I thank the Minister, but my main point was that while the work is ongoing, given what has been said in the past about institutional racism, will it be with a recognition of how it affects our various bodies, not least the NHS? Accepting that point, which many of us do not believe has been done before, is key to making sure that we get the outcomes that we need overall.
As many Members know, this topic is particularly close to me and is not always easy for me to talk about. Many of those engaged in the campaign to end racial disparity in maternal health care experienced the same thing. When we detail our past events and the experiences, we do not do so to gain sympathy. We do so to give a voice to the hundreds of black women each year who have similar experiences, and in the hope that our stories will help to spur the change needed so that black women no longer face negative outcomes and the negative treatment we so often face. Bringing children into this world should not be a matter of life or death. We have a duty here, particularly with what we are tasked to do every day in our work, not just for the mothers who do not survive the dangerous birth experiences but for the many who go on to experience trauma.
I hope that the Government have been spurred into further action. I will continue to hold the Minister’s feet to the fire, since she sounds as if she enjoys it. I call on the Government to do a lot more: to ensure that we have proper data collection; to increase the support available for at-risk women; to implement the recommendations of the Joint Committee on Human Rights report “Black people, racism and human rights”; to identify those barriers to accessing maternal mental healthcare services and increasing the accessibility of mental health services after miscarriage and traumatic maternal experiences; to engage with black women in improving their experiences of maternal health services; and to commission a review of institutional racism and racial bias in the NHS and medical education to address the learned stereotypes about black and ethnic minority women that impact us so much.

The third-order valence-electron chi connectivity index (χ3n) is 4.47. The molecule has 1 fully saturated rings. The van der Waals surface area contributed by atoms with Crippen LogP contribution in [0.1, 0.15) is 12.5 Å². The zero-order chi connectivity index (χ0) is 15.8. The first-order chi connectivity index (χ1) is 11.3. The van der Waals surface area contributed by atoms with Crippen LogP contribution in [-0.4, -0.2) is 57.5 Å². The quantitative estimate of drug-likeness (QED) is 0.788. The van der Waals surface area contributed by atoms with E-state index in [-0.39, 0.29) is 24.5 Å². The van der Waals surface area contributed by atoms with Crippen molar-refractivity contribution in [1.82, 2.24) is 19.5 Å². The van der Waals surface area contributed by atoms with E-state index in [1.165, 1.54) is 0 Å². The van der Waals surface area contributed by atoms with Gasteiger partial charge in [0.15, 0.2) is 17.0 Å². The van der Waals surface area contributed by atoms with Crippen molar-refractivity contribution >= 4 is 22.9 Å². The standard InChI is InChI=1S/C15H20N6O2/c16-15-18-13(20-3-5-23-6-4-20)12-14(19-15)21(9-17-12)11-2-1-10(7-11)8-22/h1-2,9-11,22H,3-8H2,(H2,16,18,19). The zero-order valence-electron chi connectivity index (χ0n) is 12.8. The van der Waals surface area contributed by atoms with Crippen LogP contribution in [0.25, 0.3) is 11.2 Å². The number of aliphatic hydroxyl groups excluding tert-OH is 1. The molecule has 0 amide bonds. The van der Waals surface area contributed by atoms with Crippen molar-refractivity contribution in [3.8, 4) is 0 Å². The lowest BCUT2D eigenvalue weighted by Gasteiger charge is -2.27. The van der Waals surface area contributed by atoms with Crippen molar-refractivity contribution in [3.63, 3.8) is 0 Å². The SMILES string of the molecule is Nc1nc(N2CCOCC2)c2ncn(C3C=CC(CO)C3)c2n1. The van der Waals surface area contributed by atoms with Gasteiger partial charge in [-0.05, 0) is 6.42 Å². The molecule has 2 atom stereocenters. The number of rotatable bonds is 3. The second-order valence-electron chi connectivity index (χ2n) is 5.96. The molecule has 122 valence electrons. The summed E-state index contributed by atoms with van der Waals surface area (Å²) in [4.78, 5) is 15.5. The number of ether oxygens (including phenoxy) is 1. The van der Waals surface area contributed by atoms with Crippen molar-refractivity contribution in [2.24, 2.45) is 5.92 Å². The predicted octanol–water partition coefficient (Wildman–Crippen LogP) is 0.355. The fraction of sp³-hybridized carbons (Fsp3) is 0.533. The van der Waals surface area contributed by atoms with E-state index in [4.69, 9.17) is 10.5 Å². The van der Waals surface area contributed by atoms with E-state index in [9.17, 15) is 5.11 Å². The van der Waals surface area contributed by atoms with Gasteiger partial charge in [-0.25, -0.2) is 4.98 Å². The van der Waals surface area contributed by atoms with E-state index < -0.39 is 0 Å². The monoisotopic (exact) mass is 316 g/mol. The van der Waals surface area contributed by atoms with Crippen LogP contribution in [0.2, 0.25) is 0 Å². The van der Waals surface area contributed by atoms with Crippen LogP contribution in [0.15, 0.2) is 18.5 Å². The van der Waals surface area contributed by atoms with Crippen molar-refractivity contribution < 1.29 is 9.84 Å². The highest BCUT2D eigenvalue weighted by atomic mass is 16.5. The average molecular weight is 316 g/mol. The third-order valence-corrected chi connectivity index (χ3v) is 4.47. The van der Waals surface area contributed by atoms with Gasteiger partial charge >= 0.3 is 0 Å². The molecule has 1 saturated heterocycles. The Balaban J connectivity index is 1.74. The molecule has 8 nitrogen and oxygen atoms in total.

By committing to those steps, the Government can demonstrate that they are serious about tackling racial disparities. Members have heard me say it before, and I will say it again: the colour of woman’s or a birthing person’s skin should not have an impact on their health or the health of their baby. The sad reality is that in this country it does, and while the Government appear to hear and are making some headway, I really want them to listen. I believe that they will truly have listened only when we have those targets and those very clear mechanisms to end institutional racism in our health service.
Question put and agreed to.
That this House
has considered Black Maternal Health Week.